Alex: Ouch. So one of the things that I think is really interesting in the market right now is how hard it is to raise a Series A. If you look a few years ago, even five, eight years ago, raising a Series A for an enterprise software company meant that you had to get to a million, maybe a million-and-a-half in annual recurring revenue, ARR. And across all the companies that we see today, that’s just not the case anymore. The bar has gotten a lot higher. Right now, you probably have to be doing somewhere between $2 million and $3 million in ARR and growing at 150% annually or more in order to attract a top tier VC to complete your round.

Meb: Now, is part of that because simply the definitions have all shifted down one letter? Is it because seed is now really Series A and Series A is now Series B and whatever it used to be, seed is now called pre-seed or something? I wish there was actually like a monetary almost definition, like look, this market cap, this is what this round is, but I get it. Is there an element of that that more people are in the game?

Alex: Yeah, it’s partially that and so if you look at what a seed round was a decade ago when the institutional seed market really began developing as an asset class, that type of a round was $500,000 raise on like a $2 million or $3 million pre-money valuation, and often that was enough to get you to then a $5 million Series A on $12 million or $15 million or $18 million pre. And now, companies often spend two or three years between formation and raising an A, often for years sometimes. And to get a Series A from a leading venture capital firm, the average amount of money that is raised is around $5 million to $6 million before the Series A.

Meb: What do they spend it all on? That’s a lot of money.

Alex: Hopefully not office parties. Hopefully not snacks.

Meb: So it’s actually not sloshing around as much as you think. You don’t believe it as much, but what’s the general state? Are you seeing tons of opportunity from the standpoint of companies you’ve talked to? Is it a desert, is it an oasis? What’s going on?

Alex: Well, it’s pretty active out there. We are on track to see something on the order of 1,500 startups this year and we will end up investing in somewhere between 7 and 10 in that time period so there’s no shortage out there. One of the interesting things about the seed market that’s a little bit deceptive is that companies don’t really report their seed rounds anymore. If you raise one million bucks from an accelerator or a couple of angel investors and maybe one small VC firm, you’re not generally putting a press release out about it. And the industry newsletters, the pro-rata or the term sheet or the strictly VC email newsletters that go out every day aren’t really reporting on rounds of that size even if they have been documented in filings.

And as a result, it looks like the activity in the seed market is way down. If you look at like year over year numbers for 2019 versus years past, they look down but that’s just because it’s not getting reported. And they often get reported a year or two after the fact as part of a larger round. For example, we have a portfolio company called Sound Commerce up in Seattle that does e-commerce software and they just announced a major round led by a Silicon Valley venture firm and our investment was announced and it was the first time that anybody had ever heard that we invested in that company when, in fact, we actually wrote the first check into that company a year ago.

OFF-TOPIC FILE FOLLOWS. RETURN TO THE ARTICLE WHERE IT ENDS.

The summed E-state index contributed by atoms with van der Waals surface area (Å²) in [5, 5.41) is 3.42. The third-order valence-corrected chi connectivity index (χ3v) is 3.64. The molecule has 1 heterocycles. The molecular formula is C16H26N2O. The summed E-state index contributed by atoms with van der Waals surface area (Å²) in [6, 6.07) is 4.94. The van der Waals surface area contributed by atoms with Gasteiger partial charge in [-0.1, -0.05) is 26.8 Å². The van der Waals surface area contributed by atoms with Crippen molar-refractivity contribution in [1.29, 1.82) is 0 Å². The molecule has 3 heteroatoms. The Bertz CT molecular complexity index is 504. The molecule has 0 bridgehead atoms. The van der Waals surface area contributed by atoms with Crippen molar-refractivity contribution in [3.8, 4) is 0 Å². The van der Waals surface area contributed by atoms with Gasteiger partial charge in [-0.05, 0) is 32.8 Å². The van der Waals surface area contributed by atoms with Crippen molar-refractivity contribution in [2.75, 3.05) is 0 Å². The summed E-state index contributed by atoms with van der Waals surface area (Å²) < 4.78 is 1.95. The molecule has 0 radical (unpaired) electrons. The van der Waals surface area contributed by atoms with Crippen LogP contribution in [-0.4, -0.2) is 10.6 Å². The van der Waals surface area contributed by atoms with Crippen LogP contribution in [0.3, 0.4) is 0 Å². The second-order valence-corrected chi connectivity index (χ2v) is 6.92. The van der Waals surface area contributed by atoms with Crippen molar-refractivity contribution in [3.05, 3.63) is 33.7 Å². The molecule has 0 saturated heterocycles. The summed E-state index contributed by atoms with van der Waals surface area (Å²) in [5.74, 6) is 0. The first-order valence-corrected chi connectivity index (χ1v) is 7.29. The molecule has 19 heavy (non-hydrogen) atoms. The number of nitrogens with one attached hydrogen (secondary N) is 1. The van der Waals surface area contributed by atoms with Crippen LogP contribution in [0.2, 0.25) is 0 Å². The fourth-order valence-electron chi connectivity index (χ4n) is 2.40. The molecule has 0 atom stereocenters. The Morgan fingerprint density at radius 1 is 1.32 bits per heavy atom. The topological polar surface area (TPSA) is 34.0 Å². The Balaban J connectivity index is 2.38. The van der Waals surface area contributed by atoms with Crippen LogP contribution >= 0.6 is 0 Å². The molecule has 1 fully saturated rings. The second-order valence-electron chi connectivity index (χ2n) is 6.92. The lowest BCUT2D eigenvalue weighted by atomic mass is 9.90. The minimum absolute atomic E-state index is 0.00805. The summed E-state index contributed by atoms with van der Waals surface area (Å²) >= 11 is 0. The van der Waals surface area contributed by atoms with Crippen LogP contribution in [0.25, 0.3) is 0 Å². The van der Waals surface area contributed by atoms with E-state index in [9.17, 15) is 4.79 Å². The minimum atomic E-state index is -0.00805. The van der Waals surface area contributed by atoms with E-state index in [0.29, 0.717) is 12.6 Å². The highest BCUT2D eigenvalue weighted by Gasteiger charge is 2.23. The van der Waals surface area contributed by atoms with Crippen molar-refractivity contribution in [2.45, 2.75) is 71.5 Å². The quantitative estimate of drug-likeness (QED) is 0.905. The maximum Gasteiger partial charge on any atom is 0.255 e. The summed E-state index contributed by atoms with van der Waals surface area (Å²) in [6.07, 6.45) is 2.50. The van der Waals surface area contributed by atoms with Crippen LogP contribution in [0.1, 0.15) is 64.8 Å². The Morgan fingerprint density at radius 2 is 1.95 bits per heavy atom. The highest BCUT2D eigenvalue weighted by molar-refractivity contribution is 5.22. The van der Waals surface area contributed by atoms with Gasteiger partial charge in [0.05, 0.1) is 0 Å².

Meb: I feel like that’s gotta be a little challenging sometimes from y’all’s standpoint because you want to say, “Hey look, look how brilliant we were. This is an amazing company.” I wanna demonstrate just how smart we were to be a part of this, but at the same time, the competition and being stealth is challenging too. Something that’s totally unrelated, as all of our conversations are, we did a recent podcast where we were talking about how Jay-Z just became hip-hop’s first billionaire. And I feel like it’s a little bit of a lazy assessment of the world to look and say, oh my gosh, all these celebrities are now investing in angel deals, in VC, whether it’s athletes like Kevin Durant, whether it’s other celebrities, Ashton Kutcher, local L.A. fellow who had been investing for a long time.

But part of it, I think, is actually…it’s simple to come away with that standpoint like all this dumb money is going in. But once you see the success a lot of these guys have really had and they understand this concept of being an equity owner or if you look at a lot of these celebrities and athletes that end up making it to the billion-dollar-plus list, it’s never because of athletics or music, it’s because of the business side. So Jay-Z’s was like champagne, his streaming music service, stakes in Uber and everything else. I really have no question. It was, as you said, if there’s a lot of money sloshing around, I feel like a lot of people would seem that that would be a sign of it, but it doesn’t really feel like it is.

Alex: It’s an interesting thing. I always think of celebrities and athletes and entertainers investing in this area in like Peter Lynch terms. Peter Lynch always said to invest in what you know, and if Jay-Z were out there trying to invest in cancer immunotherapy startups, that would probably be a bad idea, but he does know something about branding high-end spirits.